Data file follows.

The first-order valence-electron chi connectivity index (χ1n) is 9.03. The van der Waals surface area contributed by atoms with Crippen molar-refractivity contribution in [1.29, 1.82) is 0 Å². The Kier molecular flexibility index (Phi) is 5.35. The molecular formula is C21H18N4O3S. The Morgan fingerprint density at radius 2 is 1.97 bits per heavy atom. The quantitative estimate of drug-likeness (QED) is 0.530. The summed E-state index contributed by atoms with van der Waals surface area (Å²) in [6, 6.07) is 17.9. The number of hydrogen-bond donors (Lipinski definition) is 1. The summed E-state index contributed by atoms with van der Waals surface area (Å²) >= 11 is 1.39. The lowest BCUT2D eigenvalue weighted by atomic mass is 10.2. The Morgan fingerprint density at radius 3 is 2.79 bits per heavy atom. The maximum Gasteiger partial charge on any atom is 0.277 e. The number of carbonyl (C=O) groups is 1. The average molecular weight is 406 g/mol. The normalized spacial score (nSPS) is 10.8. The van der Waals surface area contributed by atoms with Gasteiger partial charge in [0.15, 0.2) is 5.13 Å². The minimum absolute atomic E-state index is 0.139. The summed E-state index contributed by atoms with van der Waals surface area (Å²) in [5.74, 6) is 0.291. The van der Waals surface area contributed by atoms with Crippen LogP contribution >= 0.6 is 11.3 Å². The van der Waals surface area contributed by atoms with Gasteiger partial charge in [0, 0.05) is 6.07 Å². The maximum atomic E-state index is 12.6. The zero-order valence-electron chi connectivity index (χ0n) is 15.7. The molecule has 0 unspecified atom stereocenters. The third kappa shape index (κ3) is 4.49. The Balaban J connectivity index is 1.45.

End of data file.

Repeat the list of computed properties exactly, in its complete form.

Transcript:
The first-order valence-electron chi connectivity index (χ1n) is 9.03. The van der Waals surface area contributed by atoms with Crippen molar-refractivity contribution in [1.29, 1.82) is 0 Å². The Kier molecular flexibility index (Phi) is 5.35. The molecular formula is C21H18N4O3S. The Morgan fingerprint density at radius 2 is 1.97 bits per heavy atom. The quantitative estimate of drug-likeness (QED) is 0.530. The summed E-state index contributed by atoms with van der Waals surface area (Å²) in [6, 6.07) is 17.9. The number of hydrogen-bond donors (Lipinski definition) is 1. The summed E-state index contributed by atoms with van der Waals surface area (Å²) >= 11 is 1.39. The lowest BCUT2D eigenvalue weighted by atomic mass is 10.2. The Morgan fingerprint density at radius 3 is 2.79 bits per heavy atom. The maximum Gasteiger partial charge on any atom is 0.277 e. The number of carbonyl (C=O) groups is 1. The average molecular weight is 406 g/mol. The normalized spacial score (nSPS) is 10.8. The van der Waals surface area contributed by atoms with Gasteiger partial charge in [0.15, 0.2) is 5.13 Å². The minimum absolute atomic E-state index is 0.139. The summed E-state index contributed by atoms with van der Waals surface area (Å²) in [5.74, 6) is 0.291. The van der Waals surface area contributed by atoms with Crippen LogP contribution >= 0.6 is 11.3 Å². The van der Waals surface area contributed by atoms with Gasteiger partial charge in [0, 0.05) is 6.07 Å². The maximum atomic E-state index is 12.6. The zero-order valence-electron chi connectivity index (χ0n) is 15.7. The molecule has 0 unspecified atom stereocenters. The third kappa shape index (κ3) is 4.49. The Balaban J connectivity index is 1.45.